const GraknClient = require("grakn-client");

    async function graql (keyspace, query) {
    const client = new GraknClient("localhost:48555");
    const session = await client.session(keyspace);
    const readTransaction = await session.transaction().read();
      answerIterator = await readTransaction.query(query);
    const response = await answerIterator.collect();
    await readTransaction.close();
    await session.close();

    (Re)Building Abi

    So I think I've got the makings of a very nice knowledge graph driven chatbot/conversational AI system, leveraging Machine Learning where it makes sense, but also having traditional linguistic NLP tools available when needed. The basic flow is an extension of that presented above:

    • Use Natural to identify discourse act types (eg W5H question etc)
    • Use Natural to extract nouns (which will be the knowledge graph entities, we can do our own toeknisation for compound nouns and proper names)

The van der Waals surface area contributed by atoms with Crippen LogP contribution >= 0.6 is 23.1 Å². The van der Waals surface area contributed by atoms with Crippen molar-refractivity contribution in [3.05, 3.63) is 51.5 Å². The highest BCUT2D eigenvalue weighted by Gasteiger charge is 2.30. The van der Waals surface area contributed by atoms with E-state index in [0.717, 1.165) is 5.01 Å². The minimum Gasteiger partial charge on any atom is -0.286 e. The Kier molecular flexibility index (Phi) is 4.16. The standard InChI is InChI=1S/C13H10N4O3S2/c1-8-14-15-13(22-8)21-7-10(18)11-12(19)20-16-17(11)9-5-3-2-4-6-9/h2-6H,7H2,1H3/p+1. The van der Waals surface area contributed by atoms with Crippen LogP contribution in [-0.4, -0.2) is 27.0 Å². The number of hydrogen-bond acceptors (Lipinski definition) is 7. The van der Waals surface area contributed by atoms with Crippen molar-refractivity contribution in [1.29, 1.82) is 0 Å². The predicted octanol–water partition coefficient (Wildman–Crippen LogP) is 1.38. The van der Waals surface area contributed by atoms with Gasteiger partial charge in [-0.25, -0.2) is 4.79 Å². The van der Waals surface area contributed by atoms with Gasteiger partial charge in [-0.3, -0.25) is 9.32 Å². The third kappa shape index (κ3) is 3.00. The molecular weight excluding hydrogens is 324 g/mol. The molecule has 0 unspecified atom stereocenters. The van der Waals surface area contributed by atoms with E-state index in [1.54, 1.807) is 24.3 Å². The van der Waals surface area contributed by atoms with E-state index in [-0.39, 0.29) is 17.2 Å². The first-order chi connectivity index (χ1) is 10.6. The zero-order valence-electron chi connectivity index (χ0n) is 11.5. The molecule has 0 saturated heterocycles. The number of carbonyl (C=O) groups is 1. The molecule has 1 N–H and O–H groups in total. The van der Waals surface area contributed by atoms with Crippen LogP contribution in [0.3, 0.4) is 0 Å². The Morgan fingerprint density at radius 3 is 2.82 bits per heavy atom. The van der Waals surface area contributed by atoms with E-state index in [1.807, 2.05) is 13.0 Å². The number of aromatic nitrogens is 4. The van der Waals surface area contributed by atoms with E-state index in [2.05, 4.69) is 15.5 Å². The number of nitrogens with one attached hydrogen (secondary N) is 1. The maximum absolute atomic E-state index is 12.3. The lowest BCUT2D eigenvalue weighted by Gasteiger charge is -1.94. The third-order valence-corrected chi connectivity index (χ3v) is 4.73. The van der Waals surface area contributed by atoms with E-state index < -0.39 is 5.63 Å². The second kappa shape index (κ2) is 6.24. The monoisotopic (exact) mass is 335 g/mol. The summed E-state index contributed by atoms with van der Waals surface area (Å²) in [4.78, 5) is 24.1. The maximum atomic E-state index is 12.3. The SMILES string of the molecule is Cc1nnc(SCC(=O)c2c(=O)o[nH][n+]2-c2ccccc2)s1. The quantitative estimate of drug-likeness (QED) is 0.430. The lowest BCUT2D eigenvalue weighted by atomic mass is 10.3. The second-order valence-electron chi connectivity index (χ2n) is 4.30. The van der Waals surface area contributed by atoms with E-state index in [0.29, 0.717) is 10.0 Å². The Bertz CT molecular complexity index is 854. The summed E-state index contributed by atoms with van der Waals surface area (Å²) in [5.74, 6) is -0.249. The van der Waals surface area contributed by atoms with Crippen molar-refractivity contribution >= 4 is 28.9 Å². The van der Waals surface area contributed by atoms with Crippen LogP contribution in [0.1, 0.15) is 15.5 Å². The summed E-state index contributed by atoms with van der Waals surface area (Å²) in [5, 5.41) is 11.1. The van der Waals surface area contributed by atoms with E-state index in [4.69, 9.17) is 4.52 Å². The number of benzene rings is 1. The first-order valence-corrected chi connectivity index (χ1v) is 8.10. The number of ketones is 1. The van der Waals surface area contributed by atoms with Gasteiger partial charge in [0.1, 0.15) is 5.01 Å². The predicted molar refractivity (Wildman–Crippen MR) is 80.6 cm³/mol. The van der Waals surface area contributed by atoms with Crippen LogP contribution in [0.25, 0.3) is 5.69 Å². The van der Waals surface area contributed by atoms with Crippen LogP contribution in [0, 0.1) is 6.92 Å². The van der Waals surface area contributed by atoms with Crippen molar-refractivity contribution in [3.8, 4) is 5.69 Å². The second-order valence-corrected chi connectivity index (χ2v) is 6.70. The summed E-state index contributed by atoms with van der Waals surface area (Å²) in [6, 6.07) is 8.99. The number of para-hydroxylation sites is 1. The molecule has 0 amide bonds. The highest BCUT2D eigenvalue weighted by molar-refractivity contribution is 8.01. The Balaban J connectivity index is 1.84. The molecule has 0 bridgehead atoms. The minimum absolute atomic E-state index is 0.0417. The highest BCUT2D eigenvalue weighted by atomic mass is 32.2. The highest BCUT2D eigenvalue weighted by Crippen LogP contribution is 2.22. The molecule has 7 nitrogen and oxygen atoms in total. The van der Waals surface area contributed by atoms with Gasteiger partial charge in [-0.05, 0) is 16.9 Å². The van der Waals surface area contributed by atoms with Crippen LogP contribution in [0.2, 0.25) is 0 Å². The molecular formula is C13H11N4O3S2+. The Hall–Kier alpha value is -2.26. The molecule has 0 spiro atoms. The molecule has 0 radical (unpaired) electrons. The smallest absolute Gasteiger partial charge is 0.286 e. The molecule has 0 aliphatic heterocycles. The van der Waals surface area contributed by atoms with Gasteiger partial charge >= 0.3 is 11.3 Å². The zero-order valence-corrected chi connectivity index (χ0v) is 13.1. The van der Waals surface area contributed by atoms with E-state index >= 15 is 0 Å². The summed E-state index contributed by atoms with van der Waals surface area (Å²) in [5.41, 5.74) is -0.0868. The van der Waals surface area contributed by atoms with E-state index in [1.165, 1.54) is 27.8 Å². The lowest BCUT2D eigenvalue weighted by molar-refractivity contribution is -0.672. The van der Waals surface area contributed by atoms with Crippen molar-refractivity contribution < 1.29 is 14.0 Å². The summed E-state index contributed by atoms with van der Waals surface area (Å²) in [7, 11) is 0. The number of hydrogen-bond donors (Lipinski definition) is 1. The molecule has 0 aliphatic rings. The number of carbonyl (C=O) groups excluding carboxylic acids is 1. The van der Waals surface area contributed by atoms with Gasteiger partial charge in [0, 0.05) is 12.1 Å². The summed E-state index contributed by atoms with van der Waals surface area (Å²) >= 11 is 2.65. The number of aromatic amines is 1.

• Use Natural to do any stemming I need
    • Use Axa-NLP to identify intent (using "it" and a dummy word in place of the noun) - typically the predicate needed of the noun/subject entity in order to answer the question, or a specialised module/function
    • Make the Graql call to Grakn for the object entity associated with the noun/subject and predicate
    • Give the answer back
    Of course having a full programming language like NodeJS available means that we can make things a lot more complex than this.

    As a test case of an end-to-end bot I'm now rebuilding Abi, our old website virtual assistant to see how it all fares, and it it looks good we'll plug this new code into out existing user-friendly back end, so that chatbot authors can focus on information and knowledge, and leave Discourse to look after the linguistics.

    9 November 2020

    A 3-Dimension UX Analysis of VR


    Christian Schott and Stephen Marshall of the Victoria University of Wellington have quite a nice paper out in the Australasian Journal of Educational Technology, 2021, 37(1) and on open access at https://ajet.org.au/index.php/AJET/article/view/5166/1681.